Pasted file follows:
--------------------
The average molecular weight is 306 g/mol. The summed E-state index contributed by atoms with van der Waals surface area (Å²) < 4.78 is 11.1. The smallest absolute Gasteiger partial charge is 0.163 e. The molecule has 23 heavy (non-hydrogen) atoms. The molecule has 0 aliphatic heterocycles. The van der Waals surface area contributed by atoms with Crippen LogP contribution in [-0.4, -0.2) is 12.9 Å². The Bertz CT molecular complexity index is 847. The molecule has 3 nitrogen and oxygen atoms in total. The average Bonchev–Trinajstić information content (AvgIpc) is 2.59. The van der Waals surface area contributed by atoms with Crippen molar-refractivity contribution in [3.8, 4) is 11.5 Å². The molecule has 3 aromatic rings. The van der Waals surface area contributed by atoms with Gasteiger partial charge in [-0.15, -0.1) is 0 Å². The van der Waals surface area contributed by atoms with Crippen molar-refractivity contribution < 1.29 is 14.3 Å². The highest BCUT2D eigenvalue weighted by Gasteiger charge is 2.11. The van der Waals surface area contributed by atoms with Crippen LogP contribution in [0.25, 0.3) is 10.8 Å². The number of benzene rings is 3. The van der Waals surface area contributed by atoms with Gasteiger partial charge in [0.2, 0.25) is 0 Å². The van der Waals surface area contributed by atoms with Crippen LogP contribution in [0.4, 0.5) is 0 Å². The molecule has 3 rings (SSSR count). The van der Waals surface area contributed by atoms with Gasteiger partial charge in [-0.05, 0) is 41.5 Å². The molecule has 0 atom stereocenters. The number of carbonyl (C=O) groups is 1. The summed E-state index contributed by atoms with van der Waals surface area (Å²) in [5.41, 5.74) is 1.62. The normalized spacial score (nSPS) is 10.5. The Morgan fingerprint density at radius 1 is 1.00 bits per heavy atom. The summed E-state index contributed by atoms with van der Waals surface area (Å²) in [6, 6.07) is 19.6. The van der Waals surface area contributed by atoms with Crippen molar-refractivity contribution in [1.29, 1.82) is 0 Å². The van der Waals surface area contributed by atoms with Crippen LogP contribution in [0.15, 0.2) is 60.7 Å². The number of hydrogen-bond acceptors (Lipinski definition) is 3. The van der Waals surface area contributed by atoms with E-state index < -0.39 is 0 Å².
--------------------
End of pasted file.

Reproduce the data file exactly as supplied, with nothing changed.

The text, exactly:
The average molecular weight is 306 g/mol. The summed E-state index contributed by atoms with van der Waals surface area (Å²) < 4.78 is 11.1. The smallest absolute Gasteiger partial charge is 0.163 e. The molecule has 23 heavy (non-hydrogen) atoms. The molecule has 0 aliphatic heterocycles. The van der Waals surface area contributed by atoms with Crippen LogP contribution in [-0.4, -0.2) is 12.9 Å². The Bertz CT molecular complexity index is 847. The molecule has 3 nitrogen and oxygen atoms in total. The average Bonchev–Trinajstić information content (AvgIpc) is 2.59. The van der Waals surface area contributed by atoms with Crippen molar-refractivity contribution in [3.8, 4) is 11.5 Å². The molecule has 3 aromatic rings. The van der Waals surface area contributed by atoms with Gasteiger partial charge in [-0.15, -0.1) is 0 Å². The van der Waals surface area contributed by atoms with Crippen molar-refractivity contribution < 1.29 is 14.3 Å². The highest BCUT2D eigenvalue weighted by Gasteiger charge is 2.11. The van der Waals surface area contributed by atoms with Crippen LogP contribution in [0.25, 0.3) is 10.8 Å². The number of benzene rings is 3. The van der Waals surface area contributed by atoms with Gasteiger partial charge in [0.2, 0.25) is 0 Å². The van der Waals surface area contributed by atoms with Crippen LogP contribution in [0.4, 0.5) is 0 Å². The molecule has 3 rings (SSSR count). The van der Waals surface area contributed by atoms with Gasteiger partial charge in [-0.05, 0) is 41.5 Å². The molecule has 0 atom stereocenters. The number of carbonyl (C=O) groups is 1. The summed E-state index contributed by atoms with van der Waals surface area (Å²) in [5.41, 5.74) is 1.62. The normalized spacial score (nSPS) is 10.5. The Morgan fingerprint density at radius 1 is 1.00 bits per heavy atom. The summed E-state index contributed by atoms with van der Waals surface area (Å²) in [6, 6.07) is 19.6. The van der Waals surface area contributed by atoms with Crippen molar-refractivity contribution in [1.29, 1.82) is 0 Å². The van der Waals surface area contributed by atoms with Crippen LogP contribution in [0.15, 0.2) is 60.7 Å². The number of hydrogen-bond acceptors (Lipinski definition) is 3. The van der Waals surface area contributed by atoms with E-state index < -0.39 is 0 Å².